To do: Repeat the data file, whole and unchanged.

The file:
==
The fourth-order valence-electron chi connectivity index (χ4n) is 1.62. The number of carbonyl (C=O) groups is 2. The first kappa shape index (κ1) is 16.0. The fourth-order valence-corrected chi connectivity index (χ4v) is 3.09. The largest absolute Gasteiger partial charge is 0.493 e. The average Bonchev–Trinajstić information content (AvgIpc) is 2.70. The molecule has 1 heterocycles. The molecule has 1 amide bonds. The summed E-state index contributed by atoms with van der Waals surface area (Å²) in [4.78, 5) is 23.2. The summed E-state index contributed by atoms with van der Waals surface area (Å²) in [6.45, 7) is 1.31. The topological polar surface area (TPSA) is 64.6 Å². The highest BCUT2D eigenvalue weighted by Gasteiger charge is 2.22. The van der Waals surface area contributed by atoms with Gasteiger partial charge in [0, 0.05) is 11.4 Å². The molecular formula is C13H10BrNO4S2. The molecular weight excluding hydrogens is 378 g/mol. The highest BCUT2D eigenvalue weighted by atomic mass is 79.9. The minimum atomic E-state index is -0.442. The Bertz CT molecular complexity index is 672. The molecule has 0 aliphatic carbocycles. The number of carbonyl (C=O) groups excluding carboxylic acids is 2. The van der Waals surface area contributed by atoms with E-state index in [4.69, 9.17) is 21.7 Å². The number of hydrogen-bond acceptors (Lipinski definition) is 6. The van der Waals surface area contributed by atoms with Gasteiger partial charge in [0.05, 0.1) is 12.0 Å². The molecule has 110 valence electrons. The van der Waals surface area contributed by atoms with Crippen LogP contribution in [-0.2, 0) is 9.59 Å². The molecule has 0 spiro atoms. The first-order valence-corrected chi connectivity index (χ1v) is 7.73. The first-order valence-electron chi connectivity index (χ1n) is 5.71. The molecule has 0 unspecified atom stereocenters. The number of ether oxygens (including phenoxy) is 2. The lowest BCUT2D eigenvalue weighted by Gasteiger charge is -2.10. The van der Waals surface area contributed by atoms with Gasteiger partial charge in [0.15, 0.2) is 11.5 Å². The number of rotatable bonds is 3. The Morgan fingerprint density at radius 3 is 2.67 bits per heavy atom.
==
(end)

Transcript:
The fourth-order valence-electron chi connectivity index (χ4n) is 1.62. The number of carbonyl (C=O) groups is 2. The first kappa shape index (κ1) is 16.0. The fourth-order valence-corrected chi connectivity index (χ4v) is 3.09. The largest absolute Gasteiger partial charge is 0.493 e. The average Bonchev–Trinajstić information content (AvgIpc) is 2.70. The molecule has 1 heterocycles. The molecule has 1 amide bonds. The summed E-state index contributed by atoms with van der Waals surface area (Å²) in [4.78, 5) is 23.2. The summed E-state index contributed by atoms with van der Waals surface area (Å²) in [6.45, 7) is 1.31. The topological polar surface area (TPSA) is 64.6 Å². The highest BCUT2D eigenvalue weighted by Gasteiger charge is 2.22. The van der Waals surface area contributed by atoms with Gasteiger partial charge in [0, 0.05) is 11.4 Å². The molecular formula is C13H10BrNO4S2. The molecular weight excluding hydrogens is 378 g/mol. The highest BCUT2D eigenvalue weighted by atomic mass is 79.9. The minimum atomic E-state index is -0.442. The Bertz CT molecular complexity index is 672. The molecule has 0 aliphatic carbocycles. The number of carbonyl (C=O) groups excluding carboxylic acids is 2. The van der Waals surface area contributed by atoms with E-state index in [4.69, 9.17) is 21.7 Å². The number of hydrogen-bond acceptors (Lipinski definition) is 6. The van der Waals surface area contributed by atoms with Gasteiger partial charge in [0.05, 0.1) is 12.0 Å². The molecule has 110 valence electrons. The van der Waals surface area contributed by atoms with Crippen LogP contribution in [-0.2, 0) is 9.59 Å². The molecule has 0 spiro atoms. The first-order valence-corrected chi connectivity index (χ1v) is 7.73. The first-order valence-electron chi connectivity index (χ1n) is 5.71. The molecule has 0 unspecified atom stereocenters. The number of ether oxygens (including phenoxy) is 2. The lowest BCUT2D eigenvalue weighted by Gasteiger charge is -2.10. The van der Waals surface area contributed by atoms with Gasteiger partial charge in [0.15, 0.2) is 11.5 Å². The number of rotatable bonds is 3. The Morgan fingerprint density at radius 3 is 2.67 bits per heavy atom.